You don't have stories of the largest amphibian invasion known to man with 20 transports and 12 battleships & 15 destroyers, & 5 subs accompanying all your huge stacks of infantry. None of those things exist in Civ5 as it doesn't capture the feel of what's happening on screen.

    With that being said, there were a lot of good things going for Civ3 that didn't make it to 5 (even with Brand New World) and a lot of Civ 5 stuff couldn't be added to Civ3 (no way to mod the C++ source).

    Civ5 held it's on in city states. The city states really was a good addition (though the quests were repetitive and became stupid over time) and drove narrative and plot as it became a pure joy to manipulate world affairs with city states.

    I am not a fan of Shafer's Social Policies and happiness being the empire limiter. Civ3 got the empire limiter correctly done and shouldn't have been messed with (war weariness, corruption, & pollution non-withstanding).

    A game somewhat similar to Civ5 in the things it got right was Imperialism 1 by SSI.
    It had a limited resource and armies are dependant upon raw materials ala civ5. it also has minor powers similar to the city states of Civ5 with deeper diplomacy.

    I wish we could combine Civ3 (battle mechanics, naval battles & d-day invasions, tile improvements, cleaner UI, more user friendly) and Imperialism 1. That and the Purity, Harmony, Superiority virtues (aka religions) of Beyond Earth would be pretty awesome.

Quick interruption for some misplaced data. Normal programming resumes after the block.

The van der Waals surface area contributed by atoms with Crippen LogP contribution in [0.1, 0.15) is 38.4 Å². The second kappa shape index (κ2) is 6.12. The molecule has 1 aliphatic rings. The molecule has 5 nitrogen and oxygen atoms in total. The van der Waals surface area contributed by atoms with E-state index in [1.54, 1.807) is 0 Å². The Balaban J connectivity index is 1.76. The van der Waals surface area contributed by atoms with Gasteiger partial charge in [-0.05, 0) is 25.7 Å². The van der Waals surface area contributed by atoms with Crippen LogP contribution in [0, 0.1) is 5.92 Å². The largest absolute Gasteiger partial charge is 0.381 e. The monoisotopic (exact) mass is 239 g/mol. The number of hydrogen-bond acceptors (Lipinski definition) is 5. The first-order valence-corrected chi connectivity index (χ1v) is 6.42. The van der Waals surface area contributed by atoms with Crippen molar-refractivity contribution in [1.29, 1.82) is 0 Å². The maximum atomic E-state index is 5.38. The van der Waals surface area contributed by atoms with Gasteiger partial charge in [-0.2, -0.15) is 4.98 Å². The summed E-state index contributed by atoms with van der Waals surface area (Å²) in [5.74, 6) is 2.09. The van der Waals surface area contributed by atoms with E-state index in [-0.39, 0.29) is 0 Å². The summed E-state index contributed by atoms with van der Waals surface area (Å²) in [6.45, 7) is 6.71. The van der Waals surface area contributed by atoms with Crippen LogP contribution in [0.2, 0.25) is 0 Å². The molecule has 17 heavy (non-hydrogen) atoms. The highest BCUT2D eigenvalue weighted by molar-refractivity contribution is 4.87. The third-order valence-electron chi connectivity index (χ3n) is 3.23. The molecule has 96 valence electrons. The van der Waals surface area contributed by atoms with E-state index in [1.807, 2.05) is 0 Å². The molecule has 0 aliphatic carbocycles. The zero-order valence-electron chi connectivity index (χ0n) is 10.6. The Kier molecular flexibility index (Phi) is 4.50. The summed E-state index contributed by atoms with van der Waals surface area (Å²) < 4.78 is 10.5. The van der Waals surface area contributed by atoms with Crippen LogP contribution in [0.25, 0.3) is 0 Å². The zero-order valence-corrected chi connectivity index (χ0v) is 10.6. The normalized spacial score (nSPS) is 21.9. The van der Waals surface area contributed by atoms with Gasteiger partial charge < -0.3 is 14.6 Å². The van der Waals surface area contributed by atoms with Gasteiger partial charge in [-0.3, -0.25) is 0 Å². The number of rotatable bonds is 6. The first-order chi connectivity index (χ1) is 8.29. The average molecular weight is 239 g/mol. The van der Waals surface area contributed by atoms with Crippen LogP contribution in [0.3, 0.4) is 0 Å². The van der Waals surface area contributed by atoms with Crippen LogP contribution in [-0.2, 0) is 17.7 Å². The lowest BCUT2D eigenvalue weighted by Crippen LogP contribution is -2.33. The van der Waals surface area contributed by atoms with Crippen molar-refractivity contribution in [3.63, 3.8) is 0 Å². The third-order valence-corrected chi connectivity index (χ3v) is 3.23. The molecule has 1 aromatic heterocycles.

5. jlvfr

    jlvfr King

    Joined:
    Jul 26, 2007
    Messages:
    876
    Gender:
    Male
    I have to add my voice in support of Civ III. Yes, Civ V is prettier and faster but it's nowhere as epic as III. The few times I've played 5, I found myself pushing a couple of dozen units around and am happy with my army. In III? I grab 120 tanks, covered by 30 artillery and several dozen aircraft and have massive battles against similar-sized armies. Can't beat that rush.

    And the scale also feels better. The smaller city and unit icons make the world seem larger.
     
  6. Roundman

    Roundman Prince

    Joined:
    Aug 15, 2003
    Messages:
    557
    Location:
    Maryland and Virginia
    I haven't played Civ 5. I tried to move on to Civ 4, but I hated the unit promotion system and all if the micromanagement that it added.